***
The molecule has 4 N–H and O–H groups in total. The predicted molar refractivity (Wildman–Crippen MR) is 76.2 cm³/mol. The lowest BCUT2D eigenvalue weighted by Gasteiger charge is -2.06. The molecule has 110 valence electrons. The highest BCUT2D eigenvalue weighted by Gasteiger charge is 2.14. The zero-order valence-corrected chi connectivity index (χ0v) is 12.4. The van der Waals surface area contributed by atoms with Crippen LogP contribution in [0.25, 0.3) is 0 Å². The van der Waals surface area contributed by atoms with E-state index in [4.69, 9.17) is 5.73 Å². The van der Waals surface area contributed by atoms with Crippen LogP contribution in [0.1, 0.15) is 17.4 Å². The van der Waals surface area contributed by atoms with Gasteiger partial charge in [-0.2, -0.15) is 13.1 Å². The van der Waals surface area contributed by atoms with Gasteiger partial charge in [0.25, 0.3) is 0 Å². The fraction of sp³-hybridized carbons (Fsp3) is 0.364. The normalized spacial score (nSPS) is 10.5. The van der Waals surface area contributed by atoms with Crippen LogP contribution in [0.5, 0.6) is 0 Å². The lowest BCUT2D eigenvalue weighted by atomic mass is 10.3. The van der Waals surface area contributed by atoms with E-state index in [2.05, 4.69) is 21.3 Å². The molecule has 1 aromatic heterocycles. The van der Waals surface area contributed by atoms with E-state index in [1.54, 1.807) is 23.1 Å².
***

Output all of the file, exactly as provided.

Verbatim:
The molecule has 4 N–H and O–H groups in total. The predicted molar refractivity (Wildman–Crippen MR) is 76.2 cm³/mol. The lowest BCUT2D eigenvalue weighted by Gasteiger charge is -2.06. The molecule has 110 valence electrons. The highest BCUT2D eigenvalue weighted by Gasteiger charge is 2.14. The zero-order valence-corrected chi connectivity index (χ0v) is 12.4. The van der Waals surface area contributed by atoms with Crippen LogP contribution in [0.25, 0.3) is 0 Å². The van der Waals surface area contributed by atoms with E-state index in [4.69, 9.17) is 5.73 Å². The van der Waals surface area contributed by atoms with Crippen LogP contribution in [0.1, 0.15) is 17.4 Å². The van der Waals surface area contributed by atoms with Gasteiger partial charge in [-0.2, -0.15) is 13.1 Å². The van der Waals surface area contributed by atoms with Gasteiger partial charge in [0.25, 0.3) is 0 Å². The fraction of sp³-hybridized carbons (Fsp3) is 0.364. The normalized spacial score (nSPS) is 10.5. The van der Waals surface area contributed by atoms with Crippen LogP contribution in [0.5, 0.6) is 0 Å². The lowest BCUT2D eigenvalue weighted by atomic mass is 10.3. The van der Waals surface area contributed by atoms with E-state index in [2.05, 4.69) is 21.3 Å². The molecule has 1 aromatic heterocycles. The van der Waals surface area contributed by atoms with E-state index in [1.54, 1.807) is 23.1 Å².